The Amazing Spider-Man 2 Andrew Garfield, Emma Stone, Jamie Foxx, Dane DeHaan. Directed by Marc Webb. Rated PG-13. Opens Friday.
When Sony executives decided to reboot their Spider-Man franchise in 2012, they did so with a rehash of the superhero’s origin story, combined with a disappointing final act battling an unimpressive villain. The new sequel The Amazing Spider-Man 2 isn’t burdened with another retelling of Spider-Man’s origin, but it still manages to be just as forgettable as its predecessor, with a poorly paced story built around two lackluster villains and an underserved central love story.
Since Sony is so determined to build Spider-Man’s world into its own superhero universe (see sidebar), a lot of what happens in ASM2 is just fodder for future movies, and the main plot is a jumbled mess. Peter Parker (Andrew Garfield) is firmly established as New York City’s web-slinging superhero, but the movie is an origin story nevertheless, devoting significant time to the development of villains Electro (Jamie Foxx) and the Green Goblin (Dane DeHaan).
Like the first movie’s Lizard, these are some pretty underwhelming antagonists for Spider-Man, and returning director Marc Webb and the four credited screenwriters never make the characters’ personal connections to Peter Parker feel real. Foxx’s Max Dillon is an insecure engineer who longs for attention, while DeHaan’s Harry Osborn is a spoiled rich kid with a terminal disease. Both are portrayed as victims of circumstance, but it’s hard to feel sympathy for them when they jump right to megalomania after a few hurt feelings. After the amount of buildup they get for their villainy, their evil plans are anticlimactic, without any real sense of danger for Spider-Man or the residents of New York City (despite a familiar-from-comics tragedy toward the end of the movie).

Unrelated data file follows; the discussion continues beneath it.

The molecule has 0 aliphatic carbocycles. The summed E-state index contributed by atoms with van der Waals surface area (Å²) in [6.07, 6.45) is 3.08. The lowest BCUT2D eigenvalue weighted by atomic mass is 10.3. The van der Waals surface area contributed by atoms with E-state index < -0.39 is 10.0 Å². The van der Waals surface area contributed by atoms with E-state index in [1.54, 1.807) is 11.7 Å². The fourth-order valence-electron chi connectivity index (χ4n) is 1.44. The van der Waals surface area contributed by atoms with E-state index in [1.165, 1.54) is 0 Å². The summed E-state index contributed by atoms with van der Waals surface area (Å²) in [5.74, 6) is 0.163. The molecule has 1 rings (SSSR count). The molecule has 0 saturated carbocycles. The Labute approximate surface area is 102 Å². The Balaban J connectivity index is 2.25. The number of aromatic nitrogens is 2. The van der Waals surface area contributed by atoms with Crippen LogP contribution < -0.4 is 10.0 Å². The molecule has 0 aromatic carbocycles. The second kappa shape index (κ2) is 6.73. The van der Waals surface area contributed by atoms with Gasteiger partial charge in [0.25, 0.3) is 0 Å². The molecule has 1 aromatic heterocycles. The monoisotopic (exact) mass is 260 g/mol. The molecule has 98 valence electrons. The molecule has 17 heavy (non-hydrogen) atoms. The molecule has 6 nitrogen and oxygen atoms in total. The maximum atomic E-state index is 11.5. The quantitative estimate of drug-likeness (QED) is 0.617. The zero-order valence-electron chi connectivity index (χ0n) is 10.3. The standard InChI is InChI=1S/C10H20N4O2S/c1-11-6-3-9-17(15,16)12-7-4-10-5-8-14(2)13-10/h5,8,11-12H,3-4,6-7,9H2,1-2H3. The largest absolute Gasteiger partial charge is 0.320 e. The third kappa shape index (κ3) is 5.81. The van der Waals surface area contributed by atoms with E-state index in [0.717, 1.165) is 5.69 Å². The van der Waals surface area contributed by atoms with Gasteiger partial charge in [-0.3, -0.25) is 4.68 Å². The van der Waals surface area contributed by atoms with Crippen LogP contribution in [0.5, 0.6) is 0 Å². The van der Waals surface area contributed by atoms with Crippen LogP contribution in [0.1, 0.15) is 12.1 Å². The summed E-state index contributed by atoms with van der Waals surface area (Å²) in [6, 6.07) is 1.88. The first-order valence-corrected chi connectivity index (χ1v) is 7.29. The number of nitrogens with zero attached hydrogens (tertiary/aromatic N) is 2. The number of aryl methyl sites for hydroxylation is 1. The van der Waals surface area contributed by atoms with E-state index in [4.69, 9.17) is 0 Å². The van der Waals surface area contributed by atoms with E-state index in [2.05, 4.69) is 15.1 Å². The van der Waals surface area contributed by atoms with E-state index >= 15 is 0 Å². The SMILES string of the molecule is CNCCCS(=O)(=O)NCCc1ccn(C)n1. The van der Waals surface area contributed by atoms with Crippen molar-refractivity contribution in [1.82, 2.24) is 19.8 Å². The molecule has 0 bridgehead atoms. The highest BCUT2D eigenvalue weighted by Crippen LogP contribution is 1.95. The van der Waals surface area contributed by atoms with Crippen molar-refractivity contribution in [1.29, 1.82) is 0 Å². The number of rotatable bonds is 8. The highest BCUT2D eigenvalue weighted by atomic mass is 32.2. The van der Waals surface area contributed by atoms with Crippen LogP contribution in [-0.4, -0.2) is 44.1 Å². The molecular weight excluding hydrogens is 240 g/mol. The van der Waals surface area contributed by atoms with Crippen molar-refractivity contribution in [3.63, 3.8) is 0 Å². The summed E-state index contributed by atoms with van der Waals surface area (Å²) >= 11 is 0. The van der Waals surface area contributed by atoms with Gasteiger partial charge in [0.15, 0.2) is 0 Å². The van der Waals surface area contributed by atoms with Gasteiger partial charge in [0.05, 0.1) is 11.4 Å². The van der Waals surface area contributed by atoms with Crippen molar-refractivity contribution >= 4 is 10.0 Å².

The film is on slightly more solid ground with the relationship between Peter and longtime girlfriend Gwen Stacy (Emma Stone), but even that falls victim to the cluttered storytelling. The bumps in Peter and Gwen’s romance feel contrived, but when they’re together, Garfield and Stone have strong chemistry, giving their somewhat dopey dialogue the ring of wittier banter. The filmmakers strain to get Gwen involved in the big action climax, but once she’s there, her presence actually serves a valuable narrative purpose.
That’s more than can be said for many of the movie’s other aspects, including lengthy flashbacks to the final days of Peter’s parents, which only draw out the origin-story elements that seemed to have concluded with the first movie. Nothing really ends this time around, and yet nothing is memorable enough to create anticipation for the inevitable flood of sequels and spinoffs, either.
Webb once again shows occasional visual flair (his scenes of Spider-Man swinging around Manhattan have a rush of first-person intensity), but mostly he delivers a rote superhero blockbuster. Spider-Man himself exhibits signs of a more distinctive personality early in the movie, as (much like his comic-book counterpart) he jokes and quips his way through a battle with the man who will become the villainous Rhino (Paul Giamatti), but soon he’s back to brooding seriousness. Like everyone else involved in this movie, he’s just going through the motions.